Working Mom 3.0: Mom-centric jobs

In this issue of Working Mom 3.0, writer Stephanie Taylor Christensen explores how working moms can tap into their passions for career and family to uncover a new and flexible career.

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Applying mom skills towards a new career

In this issue of Working Mom 3.0, writer Stephanie Taylor Christensen explores how working moms can tap into their passions for career and family to uncover a new and flexible career.

As all working moms come to realize, once you’re a parent, your kids tend to be at the forefront of your consciousness. And as all successful entrepreneurs know, the best business ventures are born out of a combination of necessity, knowledge and passion. What better way to build a new flexible career than by combining your natural skills and interests into a mom-centric business? Here are some ideas to explore, based on your personality, to get a little closer to finding the work and family balance you want.

If you love to write


The blogosphere isn’t the only option out there for aspiring mom writers. New and inexpensive publishing venues like ebooks, Amazon and self-publishing houses have made it possible to get your work in the hands of other parents–without a large investment or an agent.

Mother of three Richelle Krzak is the author of Kangaroo’s Shoes, a children’s book that she self-published and promoted, thanks to a supportive community of schools and libraries that were excited to help local talent.

“I wrote the story and partnered with a freelance illustrator who was interested in developing work for her portfolio. I researched self-publishing outlets, ultimately selecting one that provided on-demand printing that allowed me to set my own list price, control the initial investment cost, and retain the best percentage of author royalties.

In about five months the characters came to life, and I invested less than $500 for production.” Her book was named a finalist in the International Book Awards 2011 in the children’s book category, and is now sold online at Amazon and Barnes & Noble.

If you’re a connector

Being socially comfortable is a gift, and for lots of new moms, finding a circle of friends who also have kids isn’t easy. If you love being in the center of the action, start a “mom social club” that hosts events for moms and kids, as well as “moms only” nights out. You can charge a small fee for membership and attendance, and even consider partnering with a local charity or school. You just might find a new career as “mom club” promoter.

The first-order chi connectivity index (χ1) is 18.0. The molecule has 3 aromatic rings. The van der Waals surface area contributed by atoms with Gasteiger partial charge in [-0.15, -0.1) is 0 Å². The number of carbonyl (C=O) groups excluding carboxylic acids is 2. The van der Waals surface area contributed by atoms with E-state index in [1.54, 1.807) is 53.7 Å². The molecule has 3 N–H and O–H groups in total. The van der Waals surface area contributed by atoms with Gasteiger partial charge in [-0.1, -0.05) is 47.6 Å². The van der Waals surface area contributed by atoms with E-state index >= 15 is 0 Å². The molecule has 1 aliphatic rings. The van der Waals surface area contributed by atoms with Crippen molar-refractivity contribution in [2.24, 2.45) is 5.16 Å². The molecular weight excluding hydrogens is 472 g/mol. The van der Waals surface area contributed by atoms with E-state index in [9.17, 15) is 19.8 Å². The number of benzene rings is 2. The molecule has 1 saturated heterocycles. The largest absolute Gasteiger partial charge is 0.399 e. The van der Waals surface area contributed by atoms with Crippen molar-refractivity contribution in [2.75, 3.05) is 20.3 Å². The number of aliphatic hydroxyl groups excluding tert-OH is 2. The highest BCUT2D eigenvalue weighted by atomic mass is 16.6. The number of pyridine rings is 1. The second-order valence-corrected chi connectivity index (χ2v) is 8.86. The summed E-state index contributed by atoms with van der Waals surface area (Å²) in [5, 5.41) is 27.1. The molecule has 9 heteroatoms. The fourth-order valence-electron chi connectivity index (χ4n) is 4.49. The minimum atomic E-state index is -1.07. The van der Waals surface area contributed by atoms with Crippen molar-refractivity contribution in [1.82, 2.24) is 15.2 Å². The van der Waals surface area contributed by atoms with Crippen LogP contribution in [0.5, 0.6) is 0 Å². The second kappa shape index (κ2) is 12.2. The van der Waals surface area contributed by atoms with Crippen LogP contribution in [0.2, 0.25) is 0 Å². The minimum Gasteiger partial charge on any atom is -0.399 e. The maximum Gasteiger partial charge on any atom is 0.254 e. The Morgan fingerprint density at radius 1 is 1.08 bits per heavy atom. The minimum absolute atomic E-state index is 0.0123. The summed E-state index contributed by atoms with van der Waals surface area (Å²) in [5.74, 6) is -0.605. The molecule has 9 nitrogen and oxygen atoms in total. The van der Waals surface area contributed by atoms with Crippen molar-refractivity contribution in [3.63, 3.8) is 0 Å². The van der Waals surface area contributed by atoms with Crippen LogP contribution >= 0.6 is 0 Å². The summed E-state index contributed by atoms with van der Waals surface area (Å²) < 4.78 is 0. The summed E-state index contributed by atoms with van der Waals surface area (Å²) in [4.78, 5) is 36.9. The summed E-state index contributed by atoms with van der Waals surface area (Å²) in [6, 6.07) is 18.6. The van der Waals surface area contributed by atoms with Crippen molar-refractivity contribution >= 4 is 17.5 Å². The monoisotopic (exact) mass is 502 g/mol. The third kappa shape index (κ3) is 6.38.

If you’re a savvy shopper

If you’re a gifted bargain hunter, your promising business venture may be in the kids consignment industry. Weekend “pop-up” kid consignment events are gaining popularity, because consignors can make a better profit selling there than directly to a consignment store, and shoppers enjoy steeper discounts. Start out as a consignor at a few events to make some extra money and understand the “inside” of the industry. If it’s a fit, you can eventually move into the role of event host.

If you’re active

Working moms know what a struggle finding time for fitness can be — but active people love company! If you have a passion for fitness and motivating others, start a mom workout team in your area. Experiment with “niche” offerings like training for an upcoming race, or even offering fun family fitness classes. Keep your costs low by renting space from a local gym or parks and rec department. (Make sure to have participants sign a waiver so that you are not liable for injury.)

Working Mom 3.0

The modern woman is redefining what it means to have a successful career. Rather than feeling torn between climbing the corporate ladder and having a happy family life, many women are choosing to merge the two and transition careers from a traditional role to a more flexible one. Working Mom 3.0 is reinventing the definition of “working mom,” as office hours are held at home and revolve around nap times.

This column begins by chronicling the experiences of Stephanie Taylor Christensen, a former marketing professional turned self-employed stay-at-home mom, writer and yoga instructor, as she strives to redefine “having it all” on her own time and terms.

More tips for working moms

Working Mom 3.0: Career crossroads
Working Mom 3.0: Best places for working moms
Working Mom 3.0: Tech tools for working moms


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